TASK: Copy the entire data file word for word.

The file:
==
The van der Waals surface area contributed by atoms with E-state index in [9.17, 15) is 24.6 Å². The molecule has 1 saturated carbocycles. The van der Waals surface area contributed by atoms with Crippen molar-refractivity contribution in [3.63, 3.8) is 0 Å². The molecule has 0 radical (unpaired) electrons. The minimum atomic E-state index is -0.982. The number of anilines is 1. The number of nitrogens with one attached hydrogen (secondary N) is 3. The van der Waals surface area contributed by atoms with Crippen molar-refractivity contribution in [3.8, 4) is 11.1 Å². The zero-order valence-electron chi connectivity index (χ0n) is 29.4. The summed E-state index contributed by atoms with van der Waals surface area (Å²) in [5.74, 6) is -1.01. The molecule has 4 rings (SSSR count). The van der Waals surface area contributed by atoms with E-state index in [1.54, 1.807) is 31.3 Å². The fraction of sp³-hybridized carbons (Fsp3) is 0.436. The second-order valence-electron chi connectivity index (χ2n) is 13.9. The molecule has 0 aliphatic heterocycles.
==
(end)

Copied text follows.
The van der Waals surface area contributed by atoms with E-state index in [9.17, 15) is 24.6 Å². The molecule has 1 saturated carbocycles. The van der Waals surface area contributed by atoms with Crippen molar-refractivity contribution in [3.63, 3.8) is 0 Å². The molecule has 0 radical (unpaired) electrons. The minimum atomic E-state index is -0.982. The number of anilines is 1. The number of nitrogens with one attached hydrogen (secondary N) is 3. The van der Waals surface area contributed by atoms with Crippen molar-refractivity contribution in [3.8, 4) is 11.1 Å². The zero-order valence-electron chi connectivity index (χ0n) is 29.4. The summed E-state index contributed by atoms with van der Waals surface area (Å²) in [5.74, 6) is -1.01. The molecule has 4 rings (SSSR count). The van der Waals surface area contributed by atoms with E-state index in [1.54, 1.807) is 31.3 Å². The fraction of sp³-hybridized carbons (Fsp3) is 0.436. The second-order valence-electron chi connectivity index (χ2n) is 13.9. The molecule has 0 aliphatic heterocycles.